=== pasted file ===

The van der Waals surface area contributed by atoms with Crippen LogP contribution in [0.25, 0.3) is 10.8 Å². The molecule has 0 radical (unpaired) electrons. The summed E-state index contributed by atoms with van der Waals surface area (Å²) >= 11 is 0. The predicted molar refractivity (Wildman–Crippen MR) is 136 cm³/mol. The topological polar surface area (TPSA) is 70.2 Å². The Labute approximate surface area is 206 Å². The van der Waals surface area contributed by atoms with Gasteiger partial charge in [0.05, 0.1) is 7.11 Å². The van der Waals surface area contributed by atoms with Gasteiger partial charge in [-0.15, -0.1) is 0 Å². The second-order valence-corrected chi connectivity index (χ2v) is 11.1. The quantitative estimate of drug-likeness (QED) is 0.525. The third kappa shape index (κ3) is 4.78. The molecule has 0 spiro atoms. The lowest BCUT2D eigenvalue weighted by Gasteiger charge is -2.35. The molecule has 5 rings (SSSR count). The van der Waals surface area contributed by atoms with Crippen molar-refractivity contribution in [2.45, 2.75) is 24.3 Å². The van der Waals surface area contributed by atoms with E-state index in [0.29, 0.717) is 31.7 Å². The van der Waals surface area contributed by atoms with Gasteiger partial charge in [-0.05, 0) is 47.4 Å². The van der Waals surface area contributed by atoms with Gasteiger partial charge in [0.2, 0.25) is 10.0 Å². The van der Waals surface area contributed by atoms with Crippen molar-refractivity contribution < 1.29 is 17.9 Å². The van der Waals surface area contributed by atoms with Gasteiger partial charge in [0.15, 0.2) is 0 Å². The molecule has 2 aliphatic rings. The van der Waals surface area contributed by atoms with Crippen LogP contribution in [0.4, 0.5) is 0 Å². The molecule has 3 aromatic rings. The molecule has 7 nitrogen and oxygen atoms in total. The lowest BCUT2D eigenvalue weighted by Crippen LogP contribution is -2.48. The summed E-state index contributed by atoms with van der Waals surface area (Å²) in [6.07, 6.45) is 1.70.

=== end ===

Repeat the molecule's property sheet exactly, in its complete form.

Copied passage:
The van der Waals surface area contributed by atoms with Crippen LogP contribution in [0.25, 0.3) is 10.8 Å². The molecule has 0 radical (unpaired) electrons. The summed E-state index contributed by atoms with van der Waals surface area (Å²) >= 11 is 0. The predicted molar refractivity (Wildman–Crippen MR) is 136 cm³/mol. The topological polar surface area (TPSA) is 70.2 Å². The Labute approximate surface area is 206 Å². The van der Waals surface area contributed by atoms with Gasteiger partial charge in [0.05, 0.1) is 7.11 Å². The van der Waals surface area contributed by atoms with Gasteiger partial charge in [-0.15, -0.1) is 0 Å². The second-order valence-corrected chi connectivity index (χ2v) is 11.1. The quantitative estimate of drug-likeness (QED) is 0.525. The third kappa shape index (κ3) is 4.78. The molecule has 0 spiro atoms. The lowest BCUT2D eigenvalue weighted by Gasteiger charge is -2.35. The molecule has 5 rings (SSSR count). The van der Waals surface area contributed by atoms with Crippen molar-refractivity contribution in [2.45, 2.75) is 24.3 Å². The van der Waals surface area contributed by atoms with E-state index in [0.29, 0.717) is 31.7 Å². The van der Waals surface area contributed by atoms with Gasteiger partial charge in [-0.05, 0) is 47.4 Å². The van der Waals surface area contributed by atoms with Gasteiger partial charge in [0.2, 0.25) is 10.0 Å². The van der Waals surface area contributed by atoms with Crippen molar-refractivity contribution < 1.29 is 17.9 Å². The van der Waals surface area contributed by atoms with Gasteiger partial charge in [0.15, 0.2) is 0 Å². The molecule has 2 aliphatic rings. The van der Waals surface area contributed by atoms with Crippen LogP contribution in [0.4, 0.5) is 0 Å². The molecule has 3 aromatic rings. The molecule has 7 nitrogen and oxygen atoms in total. The lowest BCUT2D eigenvalue weighted by Crippen LogP contribution is -2.48. The summed E-state index contributed by atoms with van der Waals surface area (Å²) in [6.07, 6.45) is 1.70.